DISH Reignites FCC Complaint Against Sinclair, Calls for Immediate Action to Protect Millions of Innocent Consumers from Sinclair's Unlawful Negotiating Tactics
DISH introduces new facts to assert Sinclair is violating FCC good
faith negotiation requirements mandated by Congress
DISH confirms that Sinclair launches largest channel blackout in
DISH has agreed to all rates and other terms needed to carry
Sinclair local stations
Sinclair attempting to gain negotiating leverage for carriage of
unrelated cable channel that Sinclair hopes to acquire but does not
DISH requests that the FCC grant preliminary injunctive relief to
DISH Network L.L.C. renewed a formal complaint with the Federal
Communications Commission (FCC) accusing Sinclair Broadcasting of
failing to negotiate in good faith as called for by Congress. DISH
accuses Sinclair of orchestrating the largest blackout in U.S.
television history as a means to force DISH to carry a cable channel
Sinclair hopes to acquire, but does not even own today.
On Tuesday afternoon, Sinclair blacked out DISH customer access to 129
stations serving 79 markets in 36 states and the District of Columbia as
a contract extension between the two parties expired.
"We are calling on the FCC to intervene in Sinclair's senseless blackout
that needlessly punishes consumers despite an agreement on rates and all
other terms for Sinclair's local stations," said Jeff Blum, DISH senior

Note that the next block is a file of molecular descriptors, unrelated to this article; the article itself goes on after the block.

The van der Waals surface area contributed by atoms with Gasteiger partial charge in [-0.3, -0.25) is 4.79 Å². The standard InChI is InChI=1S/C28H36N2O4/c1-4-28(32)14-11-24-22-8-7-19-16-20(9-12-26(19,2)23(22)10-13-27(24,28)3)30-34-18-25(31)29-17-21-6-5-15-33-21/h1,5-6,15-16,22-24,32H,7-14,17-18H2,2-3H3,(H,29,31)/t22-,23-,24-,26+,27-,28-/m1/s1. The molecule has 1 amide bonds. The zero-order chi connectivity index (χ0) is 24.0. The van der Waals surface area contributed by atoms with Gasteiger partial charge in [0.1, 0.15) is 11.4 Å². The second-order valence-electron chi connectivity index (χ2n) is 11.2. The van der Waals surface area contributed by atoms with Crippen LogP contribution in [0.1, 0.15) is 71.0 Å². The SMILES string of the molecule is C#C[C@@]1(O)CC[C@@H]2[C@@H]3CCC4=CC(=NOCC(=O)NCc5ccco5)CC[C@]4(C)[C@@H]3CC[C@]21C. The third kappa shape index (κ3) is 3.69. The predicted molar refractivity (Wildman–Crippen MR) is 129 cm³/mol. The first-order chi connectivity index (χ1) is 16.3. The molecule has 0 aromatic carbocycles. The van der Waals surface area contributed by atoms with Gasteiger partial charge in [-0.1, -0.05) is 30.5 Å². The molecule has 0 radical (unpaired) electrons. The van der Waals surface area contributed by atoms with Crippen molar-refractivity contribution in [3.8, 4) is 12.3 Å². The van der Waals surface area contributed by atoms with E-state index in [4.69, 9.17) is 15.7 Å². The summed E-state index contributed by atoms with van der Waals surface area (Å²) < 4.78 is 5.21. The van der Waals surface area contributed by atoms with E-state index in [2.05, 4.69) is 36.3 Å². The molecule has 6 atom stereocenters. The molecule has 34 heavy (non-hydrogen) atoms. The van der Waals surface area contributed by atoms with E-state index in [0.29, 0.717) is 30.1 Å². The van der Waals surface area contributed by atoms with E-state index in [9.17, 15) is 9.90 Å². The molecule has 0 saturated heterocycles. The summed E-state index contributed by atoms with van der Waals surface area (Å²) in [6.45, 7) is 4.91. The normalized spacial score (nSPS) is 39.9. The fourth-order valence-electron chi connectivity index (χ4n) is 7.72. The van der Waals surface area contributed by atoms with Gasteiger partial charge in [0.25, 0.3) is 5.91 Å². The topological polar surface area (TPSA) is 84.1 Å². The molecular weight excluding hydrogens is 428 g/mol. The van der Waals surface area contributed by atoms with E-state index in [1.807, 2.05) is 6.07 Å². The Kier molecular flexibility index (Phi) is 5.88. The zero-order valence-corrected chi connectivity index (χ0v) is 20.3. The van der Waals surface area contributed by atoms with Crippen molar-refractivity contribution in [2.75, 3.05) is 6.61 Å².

vice president and deputy general counsel. "Sinclair rejected every
opportunity to serve viewers including our extension offer, which
featured a full true-up, and has instead chosen to use innocent
consumers as pawns to gain leverage for a cable channel it hopes to
acquire but does not own today."
Per DISH's amended complaint, Sinclair has demanded that, as a condition
to signing the retransmission agreement, DISH agree to terms and
conditions for future carriage of a cable network that Sinclair hopes to
acquire, but does not own today. DISH is contending that by forcing
bundling, Sinclair's unilateral bargaining is a per se violation
of the Commission's good faith rules and is a violation of U.S.
Amended formal complaint can be read here:
DISH is asking the FCC to immediately grant preliminary injunctive
relief while the Commission considers the amended complaint, and to
require Sinclair to negotiate in good faith.
DISH had first filed the Verified Retransmission Complaint August 15
originally asserting, among other things, that in direct violation of
Federal Communications Commission (FCC) rules mandated by the STELA
Reauthorization Act of 2014 (STELAR), Sinclair had refused to negotiate
with DISH for retransmission consent for Sinclair's stations unless DISH
also agreed to allow Sinclair to negotiate for 32 stations that Sinclair
does not control and are in the same markets as Sinclair stations.
DISH also originally charged that in violation of FCC regulation,
Sinclair has assumed a unilateral stance to its negotiations, including
the refusal of a contract extension so the parties can explore
alternative paths toward an agreement.
DISH Network Corp. (NASDAQ: DISH), through its subsidiaries, provides
approximately 13.932 million pay-TV subscribers, as of June 30, 2015,
with the highest-quality programming and technology with the most
choices at the best value. Subscribers enjoy a high definition line-up
with more than 200 national HD channels, the most international
channels, and award-winning HD and DVR technology. DISH Network
Corporation is a Fortune 250 company. Visit www.dish.com.
View source version on businesswire.com: http://www.businesswire.com/news/home/20150826005424/en/
DISH Network L.L.C.
John Hall, 720-514-5351
Source: DISH Network L.L.C.
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